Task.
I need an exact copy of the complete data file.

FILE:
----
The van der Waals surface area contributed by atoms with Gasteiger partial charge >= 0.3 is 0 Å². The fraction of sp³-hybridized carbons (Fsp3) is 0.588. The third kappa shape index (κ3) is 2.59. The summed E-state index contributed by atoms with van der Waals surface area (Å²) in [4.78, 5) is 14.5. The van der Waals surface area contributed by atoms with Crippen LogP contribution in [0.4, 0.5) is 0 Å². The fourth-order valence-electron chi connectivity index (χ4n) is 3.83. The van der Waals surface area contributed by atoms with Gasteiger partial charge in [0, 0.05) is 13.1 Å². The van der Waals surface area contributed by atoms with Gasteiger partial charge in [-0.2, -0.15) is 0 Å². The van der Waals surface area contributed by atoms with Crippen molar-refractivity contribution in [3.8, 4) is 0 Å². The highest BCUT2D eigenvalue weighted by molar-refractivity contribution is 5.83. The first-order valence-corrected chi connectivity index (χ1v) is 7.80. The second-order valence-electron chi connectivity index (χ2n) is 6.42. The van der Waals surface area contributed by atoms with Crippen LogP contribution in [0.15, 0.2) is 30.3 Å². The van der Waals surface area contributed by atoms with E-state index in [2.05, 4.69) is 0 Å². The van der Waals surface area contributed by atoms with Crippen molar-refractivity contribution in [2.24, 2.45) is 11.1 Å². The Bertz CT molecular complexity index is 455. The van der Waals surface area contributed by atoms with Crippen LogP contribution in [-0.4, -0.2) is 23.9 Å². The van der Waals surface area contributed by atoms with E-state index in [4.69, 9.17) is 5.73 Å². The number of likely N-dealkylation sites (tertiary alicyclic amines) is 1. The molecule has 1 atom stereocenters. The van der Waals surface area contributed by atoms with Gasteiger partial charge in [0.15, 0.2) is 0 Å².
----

The van der Waals surface area contributed by atoms with Gasteiger partial charge >= 0.3 is 0 Å². The fraction of sp³-hybridized carbons (Fsp3) is 0.588. The third kappa shape index (κ3) is 2.59. The summed E-state index contributed by atoms with van der Waals surface area (Å²) in [4.78, 5) is 14.5. The van der Waals surface area contributed by atoms with Crippen LogP contribution in [0.4, 0.5) is 0 Å². The fourth-order valence-electron chi connectivity index (χ4n) is 3.83. The van der Waals surface area contributed by atoms with Gasteiger partial charge in [0, 0.05) is 13.1 Å². The van der Waals surface area contributed by atoms with Gasteiger partial charge in [-0.2, -0.15) is 0 Å². The van der Waals surface area contributed by atoms with Crippen molar-refractivity contribution in [3.8, 4) is 0 Å². The highest BCUT2D eigenvalue weighted by molar-refractivity contribution is 5.83. The first-order valence-corrected chi connectivity index (χ1v) is 7.80. The second-order valence-electron chi connectivity index (χ2n) is 6.42. The van der Waals surface area contributed by atoms with Crippen LogP contribution in [0.15, 0.2) is 30.3 Å². The van der Waals surface area contributed by atoms with E-state index in [2.05, 4.69) is 0 Å². The van der Waals surface area contributed by atoms with Crippen molar-refractivity contribution in [2.24, 2.45) is 11.1 Å². The Bertz CT molecular complexity index is 455. The van der Waals surface area contributed by atoms with Crippen LogP contribution in [-0.4, -0.2) is 23.9 Å². The van der Waals surface area contributed by atoms with E-state index in [4.69, 9.17) is 5.73 Å². The number of likely N-dealkylation sites (tertiary alicyclic amines) is 1. The molecule has 1 atom stereocenters. The van der Waals surface area contributed by atoms with Gasteiger partial charge in [0.15, 0.2) is 0 Å².